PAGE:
Young adults are not signing up for Obamacare at a rate that could keep insurance premiums from going up, according to an Obama administration report that says nearly 2.2 million Americans have enrolled.
The latest report by the Department of Health and Human Services says only 24 percent of enrollees as of Dec. 28 were aged 18 to 34, short of the 40 percent goal among a demographic considered vital to making the law work.
Even so, the administration is optimistic that young Americans and uninsured person of all stripes would sign up in time for the March 31 deadline in the Affordable Care Act’s inaugural year.
“The numbers show that there is a very strong national demand for affordable health care made possible by the Affordable Care Act,” HHS Secretary Kathleen Sebelius said. “More than six million Americans have now either signed up for private health insurance plans or for Medicaid coverage through the marketplace.”
About 1.8 million of the enrollees signed up in December, a stark surge after officials fixed software glitches that spoiled the October rollout of HealthCare.gov, a web portal that serves 36 states.
Despite the administration’s optimism, GOP critics quickly lambasted the updated figures as too slanted toward older enrollees.
The number of sign-ups through the federal marketplace — nearly 1.2 million — outnumbered those signing up on the 15 state-run exchanges — roughly 957,000 — for the first time since HHS began to report data in mid-November.
Nearly 80 percent of people who signed up for private plans were deemed eligible for financial subsidies from the government to help them pay their premiums, Mrs. Sebelius said.
The new report is notable for two reasons — it comes halfway through the inaugural open enrollment period, which ends March 31, and it includes demographic data for the first time.
Among the 2 million-plus enrollees, 30 percent are described as aged 34 or younger, a figure that one HHS official described as “similar to our expectations.”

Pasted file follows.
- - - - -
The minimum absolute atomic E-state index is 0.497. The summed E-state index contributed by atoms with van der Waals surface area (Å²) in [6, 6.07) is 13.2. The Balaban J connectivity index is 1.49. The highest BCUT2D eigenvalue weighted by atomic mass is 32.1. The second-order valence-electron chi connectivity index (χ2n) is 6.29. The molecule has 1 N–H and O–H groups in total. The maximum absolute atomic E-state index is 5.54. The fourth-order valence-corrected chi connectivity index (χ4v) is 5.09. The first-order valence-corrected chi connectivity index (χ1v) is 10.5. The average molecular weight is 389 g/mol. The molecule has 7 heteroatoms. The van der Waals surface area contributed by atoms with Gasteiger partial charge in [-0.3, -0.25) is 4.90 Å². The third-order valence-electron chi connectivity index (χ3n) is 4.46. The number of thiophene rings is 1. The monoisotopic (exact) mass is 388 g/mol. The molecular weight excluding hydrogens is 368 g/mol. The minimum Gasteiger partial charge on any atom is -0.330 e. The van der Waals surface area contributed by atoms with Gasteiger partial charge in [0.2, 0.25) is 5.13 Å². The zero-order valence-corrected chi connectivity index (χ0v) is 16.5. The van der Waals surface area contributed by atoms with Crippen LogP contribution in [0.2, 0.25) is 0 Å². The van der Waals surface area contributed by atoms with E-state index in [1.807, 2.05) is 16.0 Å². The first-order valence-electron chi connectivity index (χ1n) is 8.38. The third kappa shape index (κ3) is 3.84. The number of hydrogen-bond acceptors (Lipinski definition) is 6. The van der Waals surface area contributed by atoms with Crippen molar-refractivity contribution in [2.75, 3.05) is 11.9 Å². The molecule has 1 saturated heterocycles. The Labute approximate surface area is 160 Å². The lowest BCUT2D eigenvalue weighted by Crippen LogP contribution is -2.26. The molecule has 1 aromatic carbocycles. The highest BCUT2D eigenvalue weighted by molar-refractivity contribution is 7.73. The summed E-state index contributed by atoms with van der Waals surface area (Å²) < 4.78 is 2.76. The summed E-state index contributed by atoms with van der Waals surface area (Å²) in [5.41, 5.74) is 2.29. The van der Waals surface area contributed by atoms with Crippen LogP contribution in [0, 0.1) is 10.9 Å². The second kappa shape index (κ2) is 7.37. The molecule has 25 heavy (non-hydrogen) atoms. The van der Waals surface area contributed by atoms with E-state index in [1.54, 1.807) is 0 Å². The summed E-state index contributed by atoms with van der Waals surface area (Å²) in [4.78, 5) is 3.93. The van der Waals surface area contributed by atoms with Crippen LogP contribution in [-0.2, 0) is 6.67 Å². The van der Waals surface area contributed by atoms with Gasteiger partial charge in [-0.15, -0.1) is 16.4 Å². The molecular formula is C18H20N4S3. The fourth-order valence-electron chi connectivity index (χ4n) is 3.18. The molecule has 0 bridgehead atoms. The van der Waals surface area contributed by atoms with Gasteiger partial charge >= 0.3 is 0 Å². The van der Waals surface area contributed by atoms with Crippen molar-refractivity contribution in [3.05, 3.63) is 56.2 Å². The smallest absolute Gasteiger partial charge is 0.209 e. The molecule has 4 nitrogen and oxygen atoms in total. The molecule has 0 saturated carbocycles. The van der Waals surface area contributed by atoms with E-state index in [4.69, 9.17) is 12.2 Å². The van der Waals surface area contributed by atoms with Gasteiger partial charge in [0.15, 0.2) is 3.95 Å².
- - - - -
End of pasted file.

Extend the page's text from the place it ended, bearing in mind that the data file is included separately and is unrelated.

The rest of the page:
But only 24 percent were aged 18 to 34, according to the report.
“There’s no way to spin it: youth enrollment has been a bust so far,” said Brendan Buck, spokesman for House Speaker John A. Boehner, Ohio Republican. “When they see that Obamacare offers high costs for limited access to doctors — if the enrollment goes through at all — it’s no surprise that young people aren’t rushing to sign up.”
Young people tend to be healthier, and healthy enrollees are needed to keep premiums in check when sicker consumers with preexisting conditions enter state risk pools, because they can no longer be denied coverage.
Officials said the ratio is appropriate so far and reflects a trend they saw when Massachusetts rolled out its health reforms in 2006, when young people waited longer to sign up.
“We expect an increase in the proportion of young adults as we go forward,” said Michael Hash, director of HHS’s Office of Health Reform.
Overall, 54 percent of all enrollees were female and 46 percent male, according to the report.
The Congressional Budget Office projected that 7 million people would enroll in private plans by the end of March, so the pace of enrollment is lagging behind that goal.
On Capitol Hill, GOP critics of the law have shifted from repeated attempts to repeal the law to more nuanced attempts to point out its potential flaws. In particular, they’ve suggested that enrollees’ are putting their personal data at risk on the Obamacare portals.
Republican critics also say the law is disrupting doctor networks that patients enjoy and forcing young people to effectively subsidize sicker consumers’ care.
They’ve also criticized the rate of Medicaid enrollments compared to those selecting private health insurance.
Some of the Medicaid enrollment may be from the “woodwork” population that only recently discovered their eligibility, yet under Obamacare more than half the states expanded the entitlement program within their borders to those making up 138 percent of the federal poverty level.
Roughly 3.9 million people had been deemed eligible for Medicaid or the Children’s Health Insurance Program through the state-run exchanges as of the end of November, which includes people who renewed existing eligibility and people who were newly eligible. As of Dec. 28, more than 751,000 have been determined or assessed eligible for Medicaid of CHIP through the federal marketplace.
Monday’s report is the third monthly installment released by the Obama administration since the health exchanges opened on Oct. 1. The administration counted sign-ups through Dec. 28, and some states could only provide partial data sets.
California’s state-run exchange led the way with 498,794 enrollments, while New York’s chalked up 156,902. Among federal-exchange states, Florida brought in 158,030 enrollees, and Texas and North Carolina also recorded more than 100,000 sign-ups.
About 60 percent of enrollees in private coverage selected a silver plan, which offers mid-level coverage in the metal spectrum of plans available on the marketplace. Among the rest, 20 percent selected a lower-level bronze plan, 13 percent selected a higher-level gold plan and 7 percent selected a top-level platinum plan.
One percent enrolled in a catastrophic plan, a figure that is associated with people who lost plans that did not meet Obamacare’s coverage requirements in the new year.
Mr. Obama allowed these people to apply for a hardship exemption and purchase catastrophic plans, although health officials on Monday could not quantify how many people had taken this route.